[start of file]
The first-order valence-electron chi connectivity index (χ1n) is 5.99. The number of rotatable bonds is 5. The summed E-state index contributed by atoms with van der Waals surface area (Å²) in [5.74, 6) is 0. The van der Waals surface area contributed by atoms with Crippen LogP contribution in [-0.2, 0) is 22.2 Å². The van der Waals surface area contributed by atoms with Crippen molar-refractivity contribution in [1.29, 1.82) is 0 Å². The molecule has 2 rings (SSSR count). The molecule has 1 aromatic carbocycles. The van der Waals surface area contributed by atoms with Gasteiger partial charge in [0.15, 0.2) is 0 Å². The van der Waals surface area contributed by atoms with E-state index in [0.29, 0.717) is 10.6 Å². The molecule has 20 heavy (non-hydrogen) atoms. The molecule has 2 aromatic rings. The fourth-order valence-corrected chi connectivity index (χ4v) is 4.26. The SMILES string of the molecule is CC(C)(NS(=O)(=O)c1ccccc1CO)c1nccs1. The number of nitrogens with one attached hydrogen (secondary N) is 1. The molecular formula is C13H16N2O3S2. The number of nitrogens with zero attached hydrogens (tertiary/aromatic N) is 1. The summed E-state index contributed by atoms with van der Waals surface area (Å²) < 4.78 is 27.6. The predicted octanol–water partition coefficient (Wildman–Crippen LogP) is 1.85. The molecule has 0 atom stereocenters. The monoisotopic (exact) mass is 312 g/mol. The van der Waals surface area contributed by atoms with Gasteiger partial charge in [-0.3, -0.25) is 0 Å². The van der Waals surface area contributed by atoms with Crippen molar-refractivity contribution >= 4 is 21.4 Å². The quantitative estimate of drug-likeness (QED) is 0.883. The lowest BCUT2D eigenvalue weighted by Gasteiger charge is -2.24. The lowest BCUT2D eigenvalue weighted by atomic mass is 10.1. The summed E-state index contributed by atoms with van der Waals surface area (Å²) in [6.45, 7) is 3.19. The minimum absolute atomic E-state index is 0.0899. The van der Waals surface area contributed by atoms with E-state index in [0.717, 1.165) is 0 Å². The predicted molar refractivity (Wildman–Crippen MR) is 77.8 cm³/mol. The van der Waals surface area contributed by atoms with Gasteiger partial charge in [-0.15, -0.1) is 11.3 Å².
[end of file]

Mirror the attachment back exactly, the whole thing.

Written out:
The first-order valence-electron chi connectivity index (χ1n) is 5.99. The number of rotatable bonds is 5. The summed E-state index contributed by atoms with van der Waals surface area (Å²) in [5.74, 6) is 0. The van der Waals surface area contributed by atoms with Crippen LogP contribution in [-0.2, 0) is 22.2 Å². The van der Waals surface area contributed by atoms with Crippen molar-refractivity contribution in [1.29, 1.82) is 0 Å². The molecule has 2 rings (SSSR count). The molecule has 1 aromatic carbocycles. The van der Waals surface area contributed by atoms with Gasteiger partial charge in [0.15, 0.2) is 0 Å². The van der Waals surface area contributed by atoms with E-state index in [0.29, 0.717) is 10.6 Å². The molecule has 20 heavy (non-hydrogen) atoms. The molecule has 2 aromatic rings. The fourth-order valence-corrected chi connectivity index (χ4v) is 4.26. The SMILES string of the molecule is CC(C)(NS(=O)(=O)c1ccccc1CO)c1nccs1. The number of nitrogens with one attached hydrogen (secondary N) is 1. The molecular formula is C13H16N2O3S2. The number of nitrogens with zero attached hydrogens (tertiary/aromatic N) is 1. The summed E-state index contributed by atoms with van der Waals surface area (Å²) < 4.78 is 27.6. The predicted octanol–water partition coefficient (Wildman–Crippen LogP) is 1.85. The molecule has 0 atom stereocenters. The monoisotopic (exact) mass is 312 g/mol. The van der Waals surface area contributed by atoms with Gasteiger partial charge in [-0.3, -0.25) is 0 Å². The van der Waals surface area contributed by atoms with Crippen molar-refractivity contribution >= 4 is 21.4 Å². The quantitative estimate of drug-likeness (QED) is 0.883. The lowest BCUT2D eigenvalue weighted by Gasteiger charge is -2.24. The lowest BCUT2D eigenvalue weighted by atomic mass is 10.1. The summed E-state index contributed by atoms with van der Waals surface area (Å²) in [6.45, 7) is 3.19. The minimum absolute atomic E-state index is 0.0899. The van der Waals surface area contributed by atoms with E-state index in [0.717, 1.165) is 0 Å². The predicted molar refractivity (Wildman–Crippen MR) is 77.8 cm³/mol. The van der Waals surface area contributed by atoms with Gasteiger partial charge in [-0.15, -0.1) is 11.3 Å².